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United Methodist student helps free slaves in Sudan


By United Methodist News Service

Gerald "Jay" Williams, a young United Methodist from New York, recently returned from a trip to Sudan where he helped free 4,000 slaves. Now he is calling on the United States to help put an end to slavery in the North African country.

Williams, 19, is a sophomore at Harvard, where he is a religion and pre-med major. Active in the church, he led his Western New York Annual (regional) Conference delegation to the denomination's General Conference in May.

His trip to Sudan with the Swiss-based rescue group Christian Solidarity International (CSI) was historic, according to Jesse Sage, associate director of the American Anti-Slavery Group, where Williams interned last year.

"This 19-year-old has done more to free slaves than any American political leader," Sage said. "He risked his life to bring freedom to 4,000 African women and children."

Williams was instrumental in getting a resolution passed by the General Conference that officially places the denomination in support of efforts to end modern-day slavery. The resolution's full text will appear in the church's upcoming Book of Resolutions from the United Methodist Publishing House. The church's 1996 Book of Discipline already describes slavery as an "infamous evil" and declares that "all forms of enslavement are totally prohibited and shall in no way be tolerated by the Church."

CSI has been redeeming slaves in Sudan since 1995. African women and children who have been abducted in slave raids by Arab militia forces are bought back by rescuers in a system that has freed more than 38,000. Armed with a recorder, Williams said his role during his Sept. 5-11 trip was to interview slaves and to document their stories of torture and mistreatment.

"I was shocked and disgusted that in the year 2000, when we are so advanced in the United States and economic conditions are improving in many places around the world, that we are leaving hundreds of thousands of people behind in very primitive forms of existence," he said.

While the United States has documented the slavery in Sudan, Williams said he is disappointed that the country has not done more to stop it. "I'm not talking about military force, but we should at least speak out in the U.N. and to Sudan particularly that this has to end. It is within our power to do so, and we could make a big impact."

A native of Buffalo, Williams first learned about contemporary slavery during a gospel concert in Cambridge, Mass. Shocked by the news that black slavery was not history, he became active in the American Anti-Slavery Group and mobilized fellow students to come to the aid of 27 million people that the organization says are enslaved worldwide.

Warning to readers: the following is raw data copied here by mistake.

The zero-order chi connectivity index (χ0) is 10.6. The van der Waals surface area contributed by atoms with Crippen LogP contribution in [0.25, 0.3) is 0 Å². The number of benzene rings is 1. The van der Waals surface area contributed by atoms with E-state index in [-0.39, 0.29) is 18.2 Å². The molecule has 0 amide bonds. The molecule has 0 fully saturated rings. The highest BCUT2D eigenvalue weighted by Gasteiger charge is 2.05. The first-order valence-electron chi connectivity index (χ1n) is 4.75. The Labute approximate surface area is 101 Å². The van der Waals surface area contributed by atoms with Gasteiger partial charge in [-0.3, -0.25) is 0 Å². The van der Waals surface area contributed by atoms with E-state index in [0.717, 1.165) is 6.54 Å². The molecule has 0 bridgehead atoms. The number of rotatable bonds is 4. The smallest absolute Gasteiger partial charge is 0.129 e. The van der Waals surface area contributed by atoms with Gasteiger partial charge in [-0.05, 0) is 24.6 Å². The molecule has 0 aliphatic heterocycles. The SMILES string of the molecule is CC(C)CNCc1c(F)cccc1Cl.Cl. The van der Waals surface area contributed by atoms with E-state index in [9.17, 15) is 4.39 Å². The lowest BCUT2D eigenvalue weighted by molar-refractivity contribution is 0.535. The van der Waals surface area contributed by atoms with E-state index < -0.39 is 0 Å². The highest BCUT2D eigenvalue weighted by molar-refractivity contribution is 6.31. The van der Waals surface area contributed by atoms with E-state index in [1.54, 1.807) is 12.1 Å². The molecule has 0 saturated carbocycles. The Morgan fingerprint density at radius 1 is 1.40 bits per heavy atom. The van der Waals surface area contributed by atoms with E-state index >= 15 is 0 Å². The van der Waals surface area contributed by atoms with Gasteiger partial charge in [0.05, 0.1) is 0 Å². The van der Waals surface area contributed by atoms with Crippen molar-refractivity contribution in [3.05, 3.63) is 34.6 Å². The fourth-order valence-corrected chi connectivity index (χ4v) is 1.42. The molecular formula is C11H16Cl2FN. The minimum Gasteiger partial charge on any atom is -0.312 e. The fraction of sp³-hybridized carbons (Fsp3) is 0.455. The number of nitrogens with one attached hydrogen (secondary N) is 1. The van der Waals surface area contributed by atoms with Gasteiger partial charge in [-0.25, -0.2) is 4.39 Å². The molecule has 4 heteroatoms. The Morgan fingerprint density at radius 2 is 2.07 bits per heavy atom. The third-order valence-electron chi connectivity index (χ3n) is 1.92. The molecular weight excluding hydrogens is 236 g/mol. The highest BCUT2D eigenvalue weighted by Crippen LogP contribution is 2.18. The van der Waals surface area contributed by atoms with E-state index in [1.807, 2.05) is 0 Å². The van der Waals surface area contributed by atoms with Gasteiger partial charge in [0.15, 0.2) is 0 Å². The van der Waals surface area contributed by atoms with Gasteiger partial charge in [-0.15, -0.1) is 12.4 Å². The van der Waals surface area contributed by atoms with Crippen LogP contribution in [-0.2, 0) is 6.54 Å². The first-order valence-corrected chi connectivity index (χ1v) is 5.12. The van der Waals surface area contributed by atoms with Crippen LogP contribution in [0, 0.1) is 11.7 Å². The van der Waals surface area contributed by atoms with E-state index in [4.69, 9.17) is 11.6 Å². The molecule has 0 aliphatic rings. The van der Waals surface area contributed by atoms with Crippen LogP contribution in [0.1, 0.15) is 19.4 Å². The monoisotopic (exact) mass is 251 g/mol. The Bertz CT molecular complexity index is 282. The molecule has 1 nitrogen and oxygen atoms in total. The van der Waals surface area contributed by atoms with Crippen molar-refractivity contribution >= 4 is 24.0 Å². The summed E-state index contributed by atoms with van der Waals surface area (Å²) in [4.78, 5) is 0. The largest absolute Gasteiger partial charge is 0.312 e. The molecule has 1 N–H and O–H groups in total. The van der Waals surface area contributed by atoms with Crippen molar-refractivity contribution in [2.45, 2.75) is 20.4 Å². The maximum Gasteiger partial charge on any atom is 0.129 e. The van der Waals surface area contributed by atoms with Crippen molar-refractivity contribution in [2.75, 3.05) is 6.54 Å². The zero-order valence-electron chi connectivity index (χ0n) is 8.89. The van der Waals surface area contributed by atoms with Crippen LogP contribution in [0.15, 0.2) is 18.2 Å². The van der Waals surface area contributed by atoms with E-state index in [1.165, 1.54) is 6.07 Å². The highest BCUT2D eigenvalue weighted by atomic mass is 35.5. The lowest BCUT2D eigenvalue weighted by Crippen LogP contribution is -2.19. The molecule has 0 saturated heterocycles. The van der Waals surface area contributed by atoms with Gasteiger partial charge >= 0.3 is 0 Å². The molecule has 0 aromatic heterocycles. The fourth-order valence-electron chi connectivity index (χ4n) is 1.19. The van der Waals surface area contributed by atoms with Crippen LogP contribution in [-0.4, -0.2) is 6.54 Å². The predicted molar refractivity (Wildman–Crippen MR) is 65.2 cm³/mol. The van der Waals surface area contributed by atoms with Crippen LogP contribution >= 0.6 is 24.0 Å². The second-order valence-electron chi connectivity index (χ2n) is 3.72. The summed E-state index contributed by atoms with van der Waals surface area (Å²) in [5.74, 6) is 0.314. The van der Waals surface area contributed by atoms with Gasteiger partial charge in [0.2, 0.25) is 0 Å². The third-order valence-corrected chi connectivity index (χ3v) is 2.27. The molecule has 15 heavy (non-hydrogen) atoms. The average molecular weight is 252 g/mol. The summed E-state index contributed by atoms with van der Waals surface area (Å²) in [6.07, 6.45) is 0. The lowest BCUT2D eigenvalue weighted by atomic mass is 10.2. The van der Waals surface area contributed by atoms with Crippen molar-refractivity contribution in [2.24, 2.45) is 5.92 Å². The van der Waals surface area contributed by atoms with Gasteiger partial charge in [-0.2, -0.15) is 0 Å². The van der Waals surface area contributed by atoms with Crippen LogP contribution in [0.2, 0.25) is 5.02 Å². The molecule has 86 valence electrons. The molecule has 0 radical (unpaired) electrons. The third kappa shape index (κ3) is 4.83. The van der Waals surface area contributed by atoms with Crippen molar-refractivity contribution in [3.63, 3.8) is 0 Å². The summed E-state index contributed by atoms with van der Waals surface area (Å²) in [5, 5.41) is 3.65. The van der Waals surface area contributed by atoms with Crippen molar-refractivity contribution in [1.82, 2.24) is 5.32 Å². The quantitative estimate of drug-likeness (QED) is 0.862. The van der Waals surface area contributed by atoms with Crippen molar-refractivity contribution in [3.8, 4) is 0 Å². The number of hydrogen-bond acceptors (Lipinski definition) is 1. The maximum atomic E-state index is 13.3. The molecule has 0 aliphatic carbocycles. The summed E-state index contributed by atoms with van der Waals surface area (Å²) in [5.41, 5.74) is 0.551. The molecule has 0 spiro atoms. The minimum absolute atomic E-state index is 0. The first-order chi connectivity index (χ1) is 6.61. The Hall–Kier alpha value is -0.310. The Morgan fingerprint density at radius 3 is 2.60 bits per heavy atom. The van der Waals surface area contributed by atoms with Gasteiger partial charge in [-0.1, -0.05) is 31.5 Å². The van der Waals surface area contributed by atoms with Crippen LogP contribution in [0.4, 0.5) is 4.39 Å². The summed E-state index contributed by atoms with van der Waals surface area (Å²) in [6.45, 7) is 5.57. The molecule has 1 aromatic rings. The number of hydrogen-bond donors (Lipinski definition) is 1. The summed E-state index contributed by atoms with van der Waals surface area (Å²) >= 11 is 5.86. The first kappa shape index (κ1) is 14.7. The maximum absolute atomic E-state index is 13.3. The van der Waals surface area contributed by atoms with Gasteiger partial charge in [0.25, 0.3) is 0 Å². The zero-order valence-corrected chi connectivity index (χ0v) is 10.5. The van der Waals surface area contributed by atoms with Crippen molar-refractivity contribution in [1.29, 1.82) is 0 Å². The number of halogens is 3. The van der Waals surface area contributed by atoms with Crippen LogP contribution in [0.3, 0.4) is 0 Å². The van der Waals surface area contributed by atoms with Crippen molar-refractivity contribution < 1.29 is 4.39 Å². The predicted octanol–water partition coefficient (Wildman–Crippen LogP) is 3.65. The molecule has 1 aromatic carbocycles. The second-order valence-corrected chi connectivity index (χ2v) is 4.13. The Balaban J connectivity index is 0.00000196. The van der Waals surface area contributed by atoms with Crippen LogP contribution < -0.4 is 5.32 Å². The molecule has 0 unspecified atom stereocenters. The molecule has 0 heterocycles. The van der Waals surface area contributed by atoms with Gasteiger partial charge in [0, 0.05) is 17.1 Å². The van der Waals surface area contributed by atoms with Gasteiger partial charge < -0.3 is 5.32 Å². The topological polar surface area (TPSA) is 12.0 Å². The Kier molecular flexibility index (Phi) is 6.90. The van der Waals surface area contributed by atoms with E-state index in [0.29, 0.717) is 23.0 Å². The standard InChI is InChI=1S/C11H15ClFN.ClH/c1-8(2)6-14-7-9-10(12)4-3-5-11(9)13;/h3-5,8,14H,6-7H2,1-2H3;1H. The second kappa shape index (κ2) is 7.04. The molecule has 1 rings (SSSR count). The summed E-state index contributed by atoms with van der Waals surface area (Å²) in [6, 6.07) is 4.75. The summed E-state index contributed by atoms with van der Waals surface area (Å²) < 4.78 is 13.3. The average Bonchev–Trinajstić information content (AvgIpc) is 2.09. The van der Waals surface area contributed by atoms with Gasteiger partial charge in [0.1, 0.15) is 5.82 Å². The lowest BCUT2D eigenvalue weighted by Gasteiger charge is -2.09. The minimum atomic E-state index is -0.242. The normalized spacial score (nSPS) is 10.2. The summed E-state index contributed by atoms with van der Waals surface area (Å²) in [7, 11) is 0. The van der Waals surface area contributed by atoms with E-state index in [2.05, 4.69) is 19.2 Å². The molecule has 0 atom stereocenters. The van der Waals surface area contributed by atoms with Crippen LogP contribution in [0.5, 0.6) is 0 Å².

Williams said he was not fully prepared for the situation he found in Sudan. "As we approached areas in the bush where slaves had gathered, we could hear murmuring. Then, there they were - hundreds of slaves in tattered clothing, dusty, no shoes, very thin. I almost broke down."

The hardest part of his trip, he said, was hearing the individual stories. "They poured out their lives to me. Most of the people I interviewed were Christians. They said they had been praying to God for help. They found strength in that. I couldn't cry because they didn't cry. The only time I saw them cry was tears of joy when they were reunited with family members."

CSI says 4,435 slaves were freed in five locations in September. Since 1995, more than 38,000 slaves have been liberated. The organization, based in Zurich, says slaves are mainly Christian and traditionalist women and children, who were captured during raids by the government of Sudan's armed forces, in particular the Popular Defense Forces. Men are often killed during the slave raids. The raids take place in the context of the government of Sudan's declared jihad (Islamic holy war) against black African minorities, according to CSI. Freed slaves report that they have been subjected by their masters to systematic physical and psychological torture, including gang rape, beatings, death threats, genital mutilation and forced conversion to Islam.

Freed slaves reach their homeland in Southern Sudan by walking in small groups, at night and for up to 15 days, from government-controlled areas of the north, according to CSI. During the day, they are hidden at "safe farms" and cattle camps.

The CSI-sponsored "underground railroad" is conducted by Arab Muslim retrievers, who act at the request of black African community leaders. The retrievers represent Arab communities that have defied the government of Sudan's call to jihad by forging local peace pacts with their black African neighbors. During their September visit, CSI representatives paid the Arab retrievers $33 for every liberated slave, the local purchase price of two goats.

Williams noted that some humanitarian groups are critical of the practice of purchasing freedom for slaves, arguing that it might actually create a market for slaves. "I don't agree," he said. "The system of slavery is not based on economics as it was in the United States. If slavery ended in Sudan, the economy would not collapse. When we redeem one slave, there is not the need for another to replace that one. Slavery in Sudan is based on jihad by a radical Islamic group. It's genocide."

The resolution passed by the 2000 United Methodist General Conference notes that the institution of slavery controls the lives of more than 27 million people and that Methodism's founder, John Wesley, frequently spoke out against slavery. In a sermon on "the use of money," Wesley condemned slavery as incompatible with Christ's teaching.

For more information about the anti-slavery movement, visit the Web site at or contact Williams directly at

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